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US Colonial Paper Money Offers Fascinating Collecting Opportunity

US Colonial Paper Money: An Introduction

In 1690 the Colony of Massachusetts issued what would be the first paper currency introduced in North America. While Paper Money had been first printed in China hundreds of years earlier, what we now know as Colonial US Paper Money was the first large issuance of banknotes in the western world. The thirteen original colonies which would later form the United States of America all issued paper money, and many of these notes are surprisingly affordable. In this article we will give some collecting ideas of these fascinating pieces. Thanks to the relative affordability of these notes they are within reach of many collectors. While generally collected within the scope of US Paper Money world collectors will find such issues interesting as well, as many were issued under British rule and as a result they will easily fit in an advanced world collection as well.

High grade Rhode Island $2 (Spanish Milled Dollars) from the July 2, 1780 issue.
One of Each of the Original Thirteen Colonies

A basic collection that many collectors attempt to assemble is a single note from each of the original thirteen colonies: Delaware, Pennsylvania, New Jersey, Georgia, Connecticut, Massachusetts, Maryland, South Carolina, New Hampshire, Virginia, New York, North Carolina and Rhode Island. A collection such as this is relatively easily assembled, although it can become more challenging by only seeking out those issued prior to the Declaration of Independence. Additionally, many collectors include Vermont (the 14th State) in such a collection, although this makes completion very difficult, as Vermont issued just a single series (dated February 1781) of which just 3,600 pieces of each denomination were printed. Most Vermont pieces are repaired or otherwise impaired, and finding high quality examples is extremely difficult.

Hole canceled example of the Massachusetts $8 from the May 5, 1780 Issue. Such cancelled examples are an affordable introduction to US Colonial Paper Money.
Collecting Notes from Famous Printers

While not a typical way of collecting. a study of the various printers of Colonial Paper Money is interesting, and can provide much insight into these historic notes. Among the printers that printed these notes is Benjamin Franklin, who worked as a printer in Philadelphia. His imprint is seen on notes from Delaware, New Jersey and Pennsylvania, and are a tangible object produced by the famous statesman that is within reach of many. Other prolific and famous printers include Henry Dawkins, David Hall (first as partner of Benjamin Franklin and later with William Sellers) and Paul Revere.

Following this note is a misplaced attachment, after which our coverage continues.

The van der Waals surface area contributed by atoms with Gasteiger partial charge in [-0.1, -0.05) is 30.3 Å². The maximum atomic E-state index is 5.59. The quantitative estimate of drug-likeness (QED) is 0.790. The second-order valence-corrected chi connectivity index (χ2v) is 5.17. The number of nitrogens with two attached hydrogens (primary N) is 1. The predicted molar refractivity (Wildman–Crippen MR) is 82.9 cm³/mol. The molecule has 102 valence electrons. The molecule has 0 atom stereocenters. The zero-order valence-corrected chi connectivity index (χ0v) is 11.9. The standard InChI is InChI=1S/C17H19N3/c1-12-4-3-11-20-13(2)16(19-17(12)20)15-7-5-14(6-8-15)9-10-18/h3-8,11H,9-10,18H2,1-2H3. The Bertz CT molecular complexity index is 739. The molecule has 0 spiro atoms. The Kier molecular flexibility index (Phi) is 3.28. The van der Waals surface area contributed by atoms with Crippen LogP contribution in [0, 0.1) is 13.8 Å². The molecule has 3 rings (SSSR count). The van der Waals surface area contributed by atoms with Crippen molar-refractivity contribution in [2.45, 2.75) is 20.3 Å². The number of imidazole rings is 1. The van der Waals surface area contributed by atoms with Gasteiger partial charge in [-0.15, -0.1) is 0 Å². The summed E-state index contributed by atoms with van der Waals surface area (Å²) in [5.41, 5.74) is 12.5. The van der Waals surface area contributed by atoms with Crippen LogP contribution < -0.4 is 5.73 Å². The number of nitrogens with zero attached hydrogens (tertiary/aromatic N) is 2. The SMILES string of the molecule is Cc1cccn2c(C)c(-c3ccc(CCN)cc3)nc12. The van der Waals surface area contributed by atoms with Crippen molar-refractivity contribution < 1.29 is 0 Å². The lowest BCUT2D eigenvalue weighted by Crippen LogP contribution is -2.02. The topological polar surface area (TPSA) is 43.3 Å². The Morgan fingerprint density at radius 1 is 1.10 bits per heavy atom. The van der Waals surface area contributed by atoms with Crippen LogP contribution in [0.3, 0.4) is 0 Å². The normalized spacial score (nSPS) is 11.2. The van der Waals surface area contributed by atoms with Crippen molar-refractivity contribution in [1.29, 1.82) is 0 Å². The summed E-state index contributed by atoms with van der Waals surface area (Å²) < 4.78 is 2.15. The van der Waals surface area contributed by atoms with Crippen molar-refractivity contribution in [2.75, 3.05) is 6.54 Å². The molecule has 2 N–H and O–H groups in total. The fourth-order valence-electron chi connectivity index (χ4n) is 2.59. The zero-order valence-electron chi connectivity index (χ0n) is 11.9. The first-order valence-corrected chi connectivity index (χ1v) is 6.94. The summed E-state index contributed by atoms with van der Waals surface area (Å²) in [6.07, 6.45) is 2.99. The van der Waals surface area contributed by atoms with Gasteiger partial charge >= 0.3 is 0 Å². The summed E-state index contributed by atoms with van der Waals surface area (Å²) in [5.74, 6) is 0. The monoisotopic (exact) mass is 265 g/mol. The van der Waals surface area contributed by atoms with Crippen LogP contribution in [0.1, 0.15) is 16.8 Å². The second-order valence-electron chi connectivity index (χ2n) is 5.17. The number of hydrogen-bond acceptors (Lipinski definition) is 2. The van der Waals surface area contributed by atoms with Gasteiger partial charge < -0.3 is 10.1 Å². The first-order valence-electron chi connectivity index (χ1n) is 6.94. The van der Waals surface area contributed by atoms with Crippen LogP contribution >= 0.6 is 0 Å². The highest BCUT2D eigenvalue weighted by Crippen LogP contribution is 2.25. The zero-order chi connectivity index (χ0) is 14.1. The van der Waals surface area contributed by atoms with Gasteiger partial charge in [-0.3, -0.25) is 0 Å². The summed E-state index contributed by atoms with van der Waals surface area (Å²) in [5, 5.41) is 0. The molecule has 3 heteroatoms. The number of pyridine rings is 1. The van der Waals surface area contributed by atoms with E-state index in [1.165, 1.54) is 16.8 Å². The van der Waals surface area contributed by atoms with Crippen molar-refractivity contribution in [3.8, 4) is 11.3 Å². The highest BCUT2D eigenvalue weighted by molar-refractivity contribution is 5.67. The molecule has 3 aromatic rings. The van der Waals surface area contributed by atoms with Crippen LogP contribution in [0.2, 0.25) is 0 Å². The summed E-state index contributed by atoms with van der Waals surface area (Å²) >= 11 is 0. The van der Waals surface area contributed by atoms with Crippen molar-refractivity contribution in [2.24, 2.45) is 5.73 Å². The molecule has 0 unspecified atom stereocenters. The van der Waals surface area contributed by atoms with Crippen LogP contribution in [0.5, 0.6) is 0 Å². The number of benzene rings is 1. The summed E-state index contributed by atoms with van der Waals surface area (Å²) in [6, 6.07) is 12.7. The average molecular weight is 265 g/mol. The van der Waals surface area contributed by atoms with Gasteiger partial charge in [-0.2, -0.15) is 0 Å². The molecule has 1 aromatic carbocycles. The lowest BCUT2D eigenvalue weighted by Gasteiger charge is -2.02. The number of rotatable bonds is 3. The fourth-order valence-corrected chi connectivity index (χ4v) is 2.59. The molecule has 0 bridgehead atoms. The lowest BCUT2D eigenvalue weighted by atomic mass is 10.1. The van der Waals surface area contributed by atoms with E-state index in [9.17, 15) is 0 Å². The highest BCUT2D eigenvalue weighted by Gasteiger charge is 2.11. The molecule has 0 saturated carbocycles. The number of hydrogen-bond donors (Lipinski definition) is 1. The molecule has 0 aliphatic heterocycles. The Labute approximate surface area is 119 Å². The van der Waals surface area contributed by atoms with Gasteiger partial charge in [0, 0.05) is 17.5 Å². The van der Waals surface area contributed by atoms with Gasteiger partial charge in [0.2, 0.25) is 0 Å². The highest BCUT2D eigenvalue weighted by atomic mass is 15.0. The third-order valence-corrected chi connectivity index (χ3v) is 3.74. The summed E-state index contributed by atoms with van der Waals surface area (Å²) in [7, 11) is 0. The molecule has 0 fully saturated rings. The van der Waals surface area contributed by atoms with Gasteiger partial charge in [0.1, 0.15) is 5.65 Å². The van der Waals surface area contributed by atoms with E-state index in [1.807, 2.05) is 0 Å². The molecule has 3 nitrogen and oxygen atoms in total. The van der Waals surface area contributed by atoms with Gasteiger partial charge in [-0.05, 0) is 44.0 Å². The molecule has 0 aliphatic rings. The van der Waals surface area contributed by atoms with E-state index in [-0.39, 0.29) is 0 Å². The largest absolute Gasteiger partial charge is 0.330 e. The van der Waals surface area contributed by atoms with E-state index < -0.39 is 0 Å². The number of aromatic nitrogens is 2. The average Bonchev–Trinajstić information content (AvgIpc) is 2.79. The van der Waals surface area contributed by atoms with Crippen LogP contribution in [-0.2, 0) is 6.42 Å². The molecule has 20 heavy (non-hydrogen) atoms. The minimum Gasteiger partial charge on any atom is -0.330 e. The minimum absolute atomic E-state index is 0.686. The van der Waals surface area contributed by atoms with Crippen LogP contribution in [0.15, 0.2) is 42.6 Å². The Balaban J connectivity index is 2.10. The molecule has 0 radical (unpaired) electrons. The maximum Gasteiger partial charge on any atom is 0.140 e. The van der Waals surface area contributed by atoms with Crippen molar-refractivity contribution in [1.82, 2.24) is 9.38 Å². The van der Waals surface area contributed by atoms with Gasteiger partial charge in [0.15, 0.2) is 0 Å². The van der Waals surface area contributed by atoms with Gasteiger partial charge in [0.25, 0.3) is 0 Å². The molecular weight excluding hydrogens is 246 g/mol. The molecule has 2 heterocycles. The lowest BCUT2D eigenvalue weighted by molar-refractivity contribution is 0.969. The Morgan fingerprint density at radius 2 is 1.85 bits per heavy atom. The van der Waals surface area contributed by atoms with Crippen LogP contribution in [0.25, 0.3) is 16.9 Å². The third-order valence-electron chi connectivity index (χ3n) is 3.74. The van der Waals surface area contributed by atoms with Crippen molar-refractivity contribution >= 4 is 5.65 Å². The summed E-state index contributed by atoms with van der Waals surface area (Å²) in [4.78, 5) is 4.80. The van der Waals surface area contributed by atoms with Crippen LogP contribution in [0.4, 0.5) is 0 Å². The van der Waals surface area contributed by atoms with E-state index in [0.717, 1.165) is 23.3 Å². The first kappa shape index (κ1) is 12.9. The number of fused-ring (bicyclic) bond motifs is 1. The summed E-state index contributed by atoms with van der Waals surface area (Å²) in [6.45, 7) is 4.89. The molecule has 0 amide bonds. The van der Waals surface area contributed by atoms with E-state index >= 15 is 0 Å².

This Delaware 20 Shillings dated May 1, 1758 was printed by the partnership of Benjamin Franklin and David Hall. Their imprint is seen at the right side of the back.
Collecting Notes Signed by Famous Individuals

Before Colonial Paper Money was issued into circulation they were signed by one or more prominent members of society, similar to how modern notes feature (printed) signatures. Many of these men are famous for other aspects in their lives. For example, notes exist that are signed by people who signed the Declaration of Independence, the Articles of Confederation or the US Constitution. Such notes generally sell for a considerable premium over regular notes of a specific issue. Some collectors attempt to acquire a note signed by each individual that also signed the Declaration of Independence, for example, which is truly adding a piece of American history to your collection.

Charles Pinckney, Jr., signer of the US Constitution and Colonial Banknotes.
Seals and Mottoes

Part of what makes Colonial Paper Money so interesting is that each issue is different. There is a large number of different mottoes on the notes (generally in Latin, although sometimes in English), and some collectors attempt to acquire one example of each motto. Many of these mottoes are patriotic, particularly when one considers that they were issued around the time of the Revolutionary War. For example, one of the $25 denominations of the May 10, 1780 issue from North Carolina features the Latin Motto “Hora Pacis & Libertatis Appropinquat”, which translates to “The time for peace and freedom is approaching”. Also collected by some are the various seals and vignettes that appear on the notes. They range from simple leaf patterns (meant to deter counterfeiting, as it was difficult to copy) to elaborate designs and emblems with much detail, showcasing the capabilities of the printers at the time.

This rare 1776 issue from Georgia features an interesting seal with two floating jugs.
Conclusion and Further Reading

We hope that this blog has given some insight into US Colonial Paper Money. This truly is a fascinating subject that is often overlooked by collectors of both world and US Paper Money. There are endless possibilities when collecting these historic pieces, especially when one considers the time period that they were issued and the fact that that these notes were widely accepted by a population that previously had only used coins in commerce. If you are interested in reading more about these notes we can recommend The Early Paper Money of America by Eric P. Newman, a full catalog and the most important reference work on these issues.

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